Speaking of Texas political goofballery…
I’ve written extensively about the maniacal practices of the Texas State Board of Education: promoting creationism, twisting reality, and most recently engaging in ridiculous historical revisionism. Because, after all, Joseph McCarthy was simply a misunderstood patriot.
<insert rolleyes here>
Well, there’s been an update to this insanity. Two actually: one is that the Texas BoE is now an international embarrassment, since the UK paper The Guardian has picked up on this story. I’d like to think that the more publicity this story gets, the more pressure there will be on Texas citizens to throw those antireality bums out of the BoE. However, I suspect that the people who voted them in in the first place will consider stories like this a badge of honor.
The second bit of news sounds good at first, but I don’t think will make much difference: a California legislator is introducing a bill that will make sure that any Texas nonsense introduced into textbooks will be reviewed by the California BoE, and the results reported both to the Legislature and the secretary of education.
Personally, I don’t see much use for this bill. The concern behind it is that the decisions made by the Texas BoE have national ramifications, since they have such a huge educational system that it’s easier for textbook publishers to simply use the Texas standards in their books that they sell in the national market. That’s not strictly the case; in reality there are four very large markets that influence textbooks (California is bigger than Texas, in fact, and the other two are Florida and New York). It is true, though, to the best of my knowledge, that Texas does unduly influence the way education is presented in textbooks in national markets, however. I used to work in this business, and talked to quite a few teachers, educational experts, and people who helped create national education standards, so I have some experience in this.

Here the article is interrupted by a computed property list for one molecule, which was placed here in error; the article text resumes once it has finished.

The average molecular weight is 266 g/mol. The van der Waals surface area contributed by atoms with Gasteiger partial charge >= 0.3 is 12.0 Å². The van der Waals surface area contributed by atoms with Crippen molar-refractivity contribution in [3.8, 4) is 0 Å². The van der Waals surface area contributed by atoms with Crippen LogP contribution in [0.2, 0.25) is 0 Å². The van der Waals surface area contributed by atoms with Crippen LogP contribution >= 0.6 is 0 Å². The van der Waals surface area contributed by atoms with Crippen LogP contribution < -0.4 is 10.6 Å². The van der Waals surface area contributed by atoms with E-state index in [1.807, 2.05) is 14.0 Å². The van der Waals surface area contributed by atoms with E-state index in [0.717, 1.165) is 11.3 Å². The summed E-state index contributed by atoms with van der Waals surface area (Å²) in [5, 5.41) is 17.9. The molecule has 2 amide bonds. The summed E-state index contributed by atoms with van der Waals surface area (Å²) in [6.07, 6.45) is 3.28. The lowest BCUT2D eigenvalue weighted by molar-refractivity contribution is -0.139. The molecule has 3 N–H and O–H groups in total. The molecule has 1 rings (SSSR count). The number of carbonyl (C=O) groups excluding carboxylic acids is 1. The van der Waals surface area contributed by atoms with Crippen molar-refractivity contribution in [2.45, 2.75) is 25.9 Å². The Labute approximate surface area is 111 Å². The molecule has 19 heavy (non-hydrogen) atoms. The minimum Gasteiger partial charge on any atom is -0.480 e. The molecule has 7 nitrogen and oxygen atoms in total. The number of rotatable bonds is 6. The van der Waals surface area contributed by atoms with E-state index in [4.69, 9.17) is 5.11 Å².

Be that as it may, the California bill doesn’t really do much. It just says that the California BoE has to report any problems they see, but it’s vague on the next step. Even a staff member of Leland Yee, who introduced the bill, says it’s just a precautionary measure. It strikes me that the California BoE should be doing stuff like this anyway, so I’m unsure of the efficacy of a bill like this.
I’ll note that in 2005, Yee passed bills making it illegal to sell video games rated M to minors. I’m a bit of a libertarian when it comes to such things; while I don’t think young kids should be playing violent video games, I don’t think it’s the government’s place to be making it illegal. It strikes me as the government being in loco parentis, as well as just being a bandaid on a much larger issue.
This new BoE bill appears to me to be more of the same thing. We’ll see. I will add one thing: despite my admonitions above, I’m very glad that the government of a big state sees right through the snake oil the Texas BoE is peddling. While I don’t think California needs legislation to make sure the Texas BoE silliness doesn’t infect other states, they certainly need to keep a jaundiced eye on it.
Tip o’ the mortarboard to Slashdot.